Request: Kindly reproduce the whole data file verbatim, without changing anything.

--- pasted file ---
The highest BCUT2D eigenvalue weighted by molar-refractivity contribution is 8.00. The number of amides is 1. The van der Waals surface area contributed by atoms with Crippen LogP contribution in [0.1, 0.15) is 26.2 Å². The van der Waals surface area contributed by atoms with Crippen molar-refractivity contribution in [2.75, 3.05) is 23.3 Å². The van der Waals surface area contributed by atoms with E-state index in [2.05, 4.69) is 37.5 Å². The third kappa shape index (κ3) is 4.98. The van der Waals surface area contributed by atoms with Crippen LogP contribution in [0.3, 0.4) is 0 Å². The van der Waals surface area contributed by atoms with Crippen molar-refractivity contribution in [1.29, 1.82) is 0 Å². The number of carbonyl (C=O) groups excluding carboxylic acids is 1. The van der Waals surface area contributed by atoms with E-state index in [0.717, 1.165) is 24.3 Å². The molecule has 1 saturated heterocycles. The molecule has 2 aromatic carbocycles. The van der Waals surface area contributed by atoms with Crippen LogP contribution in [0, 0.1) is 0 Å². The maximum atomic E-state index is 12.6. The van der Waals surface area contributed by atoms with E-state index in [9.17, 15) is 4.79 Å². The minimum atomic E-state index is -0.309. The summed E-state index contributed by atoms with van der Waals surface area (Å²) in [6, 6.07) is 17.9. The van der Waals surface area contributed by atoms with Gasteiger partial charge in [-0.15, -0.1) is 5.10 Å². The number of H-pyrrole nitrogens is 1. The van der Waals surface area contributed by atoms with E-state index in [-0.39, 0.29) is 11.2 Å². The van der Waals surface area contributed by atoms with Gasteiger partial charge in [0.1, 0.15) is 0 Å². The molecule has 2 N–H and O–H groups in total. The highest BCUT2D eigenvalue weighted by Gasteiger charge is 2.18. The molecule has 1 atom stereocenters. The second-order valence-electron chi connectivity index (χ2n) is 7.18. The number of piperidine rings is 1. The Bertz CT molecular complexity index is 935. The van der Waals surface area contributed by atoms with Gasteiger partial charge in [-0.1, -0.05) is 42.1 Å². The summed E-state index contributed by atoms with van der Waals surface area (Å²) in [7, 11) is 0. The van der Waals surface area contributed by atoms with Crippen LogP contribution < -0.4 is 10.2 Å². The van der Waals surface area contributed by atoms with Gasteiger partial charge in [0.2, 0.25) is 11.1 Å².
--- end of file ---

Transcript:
The highest BCUT2D eigenvalue weighted by molar-refractivity contribution is 8.00. The number of amides is 1. The van der Waals surface area contributed by atoms with Crippen LogP contribution in [0.1, 0.15) is 26.2 Å². The van der Waals surface area contributed by atoms with Crippen molar-refractivity contribution in [2.75, 3.05) is 23.3 Å². The van der Waals surface area contributed by atoms with E-state index in [2.05, 4.69) is 37.5 Å². The third kappa shape index (κ3) is 4.98. The van der Waals surface area contributed by atoms with Crippen LogP contribution in [0.3, 0.4) is 0 Å². The van der Waals surface area contributed by atoms with Crippen molar-refractivity contribution in [1.29, 1.82) is 0 Å². The number of carbonyl (C=O) groups excluding carboxylic acids is 1. The van der Waals surface area contributed by atoms with E-state index in [0.717, 1.165) is 24.3 Å². The molecule has 1 saturated heterocycles. The molecule has 2 aromatic carbocycles. The van der Waals surface area contributed by atoms with Crippen LogP contribution in [0, 0.1) is 0 Å². The maximum atomic E-state index is 12.6. The van der Waals surface area contributed by atoms with E-state index in [9.17, 15) is 4.79 Å². The minimum atomic E-state index is -0.309. The summed E-state index contributed by atoms with van der Waals surface area (Å²) in [6, 6.07) is 17.9. The van der Waals surface area contributed by atoms with Gasteiger partial charge in [-0.15, -0.1) is 5.10 Å². The number of H-pyrrole nitrogens is 1. The van der Waals surface area contributed by atoms with E-state index in [-0.39, 0.29) is 11.2 Å². The van der Waals surface area contributed by atoms with Gasteiger partial charge in [0.1, 0.15) is 0 Å². The molecule has 2 N–H and O–H groups in total. The highest BCUT2D eigenvalue weighted by Gasteiger charge is 2.18. The molecule has 1 atom stereocenters. The second-order valence-electron chi connectivity index (χ2n) is 7.18. The number of piperidine rings is 1. The Bertz CT molecular complexity index is 935. The van der Waals surface area contributed by atoms with Gasteiger partial charge in [-0.1, -0.05) is 42.1 Å². The summed E-state index contributed by atoms with van der Waals surface area (Å²) in [7, 11) is 0. The van der Waals surface area contributed by atoms with Crippen LogP contribution < -0.4 is 10.2 Å². The van der Waals surface area contributed by atoms with Gasteiger partial charge in [0.2, 0.25) is 11.1 Å².